Following the significant flood conditions of 2011, the situation during 2012 proved to be quite the opposite. The flood peak and volume were between 30 and 40% below the long term average. The flood season was a month shorter than usual. All in all 2012 turned out to be one of the most deficient annual floods of the last 25 years, matching the situation during 1992, 1998 and 2010.
The deficient hydrological conditions reflected a meteorologically dry year overall. Geographically, rainfall was variable during the monsoon season with only limited areas of the Basin recording monthly totals of any significance. In general total precipitation was well below average, in places by as much as 40%. Locally, however, rainfall was close to average, due largely to mesoscale storm events that are events which extend over no more than 1,000 km2 . The onset of the SW Monsoon took place during late April / early May as is normal but ended up to a month early in mid to late September over the greater part of the region. This early ended to the Monsoon combined with low seasonal rainfall in general provided the combination that has defined some of the lowest annual floods over the last two decades.
Maximum water levels across the Cambodian floodplain and the Delta reflected the hydrological conditions further upstream and were 1m and more less than the long term average. On the Tonle Sap at Prek Kdam the maximum flood level during the year was the fourth lowest that has been observed since 1960. This would lead to the depth and areal extent of the Great Lake that were at low levels.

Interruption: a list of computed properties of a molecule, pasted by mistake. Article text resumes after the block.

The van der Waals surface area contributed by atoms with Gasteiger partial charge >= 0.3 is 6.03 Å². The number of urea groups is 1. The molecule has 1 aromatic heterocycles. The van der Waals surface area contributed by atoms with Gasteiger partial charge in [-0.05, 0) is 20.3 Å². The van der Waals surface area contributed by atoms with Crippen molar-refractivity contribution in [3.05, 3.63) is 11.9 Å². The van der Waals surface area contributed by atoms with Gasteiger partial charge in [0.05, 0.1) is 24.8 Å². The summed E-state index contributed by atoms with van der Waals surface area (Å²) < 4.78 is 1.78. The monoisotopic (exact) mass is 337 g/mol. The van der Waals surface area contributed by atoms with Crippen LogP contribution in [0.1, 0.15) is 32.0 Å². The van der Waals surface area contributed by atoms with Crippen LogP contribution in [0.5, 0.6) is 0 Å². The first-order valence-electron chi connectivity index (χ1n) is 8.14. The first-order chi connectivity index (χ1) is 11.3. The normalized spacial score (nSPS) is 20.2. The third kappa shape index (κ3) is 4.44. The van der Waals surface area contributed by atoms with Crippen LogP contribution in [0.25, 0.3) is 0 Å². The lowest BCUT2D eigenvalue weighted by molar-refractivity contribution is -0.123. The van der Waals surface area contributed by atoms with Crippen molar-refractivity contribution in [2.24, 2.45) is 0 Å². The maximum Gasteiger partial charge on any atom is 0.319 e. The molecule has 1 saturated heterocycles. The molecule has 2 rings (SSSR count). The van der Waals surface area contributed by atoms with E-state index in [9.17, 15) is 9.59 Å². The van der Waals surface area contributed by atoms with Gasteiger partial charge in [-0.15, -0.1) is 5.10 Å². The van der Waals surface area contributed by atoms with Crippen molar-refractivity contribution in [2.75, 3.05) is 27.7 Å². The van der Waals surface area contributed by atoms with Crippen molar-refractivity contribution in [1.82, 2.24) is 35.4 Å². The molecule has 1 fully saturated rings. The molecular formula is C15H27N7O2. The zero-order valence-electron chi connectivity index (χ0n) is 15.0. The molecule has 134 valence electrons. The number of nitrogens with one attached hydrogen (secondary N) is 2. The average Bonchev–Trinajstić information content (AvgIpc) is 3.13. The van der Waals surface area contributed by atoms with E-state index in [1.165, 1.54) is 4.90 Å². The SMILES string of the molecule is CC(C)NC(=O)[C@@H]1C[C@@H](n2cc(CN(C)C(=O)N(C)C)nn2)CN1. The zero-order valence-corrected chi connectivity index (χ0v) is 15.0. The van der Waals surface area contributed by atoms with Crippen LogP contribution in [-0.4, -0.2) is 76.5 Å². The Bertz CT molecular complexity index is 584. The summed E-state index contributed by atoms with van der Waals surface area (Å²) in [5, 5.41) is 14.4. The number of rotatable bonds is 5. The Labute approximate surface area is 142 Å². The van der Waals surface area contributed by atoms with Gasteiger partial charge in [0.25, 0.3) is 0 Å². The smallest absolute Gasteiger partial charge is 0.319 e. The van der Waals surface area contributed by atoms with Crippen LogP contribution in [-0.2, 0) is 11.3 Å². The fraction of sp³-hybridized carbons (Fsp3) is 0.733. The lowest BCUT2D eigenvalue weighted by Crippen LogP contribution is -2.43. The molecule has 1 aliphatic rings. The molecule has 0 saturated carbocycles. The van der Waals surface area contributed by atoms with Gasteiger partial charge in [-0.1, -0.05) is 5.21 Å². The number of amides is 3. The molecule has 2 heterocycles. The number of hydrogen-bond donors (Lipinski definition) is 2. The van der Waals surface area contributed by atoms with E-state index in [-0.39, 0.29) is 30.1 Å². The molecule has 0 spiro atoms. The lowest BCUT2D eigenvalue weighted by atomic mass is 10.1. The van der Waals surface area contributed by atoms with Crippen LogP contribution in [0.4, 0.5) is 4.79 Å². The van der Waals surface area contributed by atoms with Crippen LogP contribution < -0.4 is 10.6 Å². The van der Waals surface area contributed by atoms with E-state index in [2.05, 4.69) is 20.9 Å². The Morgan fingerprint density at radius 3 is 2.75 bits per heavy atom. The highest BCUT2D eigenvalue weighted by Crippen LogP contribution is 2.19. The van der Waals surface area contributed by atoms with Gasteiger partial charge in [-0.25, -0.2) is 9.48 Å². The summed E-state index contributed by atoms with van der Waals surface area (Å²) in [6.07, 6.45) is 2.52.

Such annual flood deficits are not, however, uncommon. The question that arises, though, is whether they are becoming more common. A parallel query might be whether the inter-annual variability of the flood regime is increasing in any significant way. During the last three years, 2010 was exceptionally dry, 2011 exceptionally wet and 2012 exceptionally dry again. Such a pattern is unusual. Wet years tend to follow wet years and drier conditions tend to replicate themselves according to a semi-periodic pattern. These aspects are considered here.
There is a growing body of evidence that the Chinese hydropower cascade on the mainstream in Yunnan is having an impact the downstream low flow regime. This shows itself in “spikes” or spates of flow at Chiang Saen which are difficult to explain since between there and the upstream dams there are no large tributaries that would generate such events naturally. These spates are still evident at Vientiane, but dissipate further downstream.
All in all, 2012 was a “dry year” and the flood was comparable to events over the last 20 years that were classified as “extreme”, in the sense of being much below average.
The theme of the Report is “Flash Floods” and particularly their relation with Tributary and Mainstream Floods. The distinction between these and riverine floods is emphasized, while various impacts upon their incidence and severity, such as land use changes and climate change, is discussed. It is emphasized that given their very fast response times, forecasting is difficult. The strategy adopted in the Lower Mekong Basin has been to develop a Flash Flood Guidance System, which maps the areas at risk.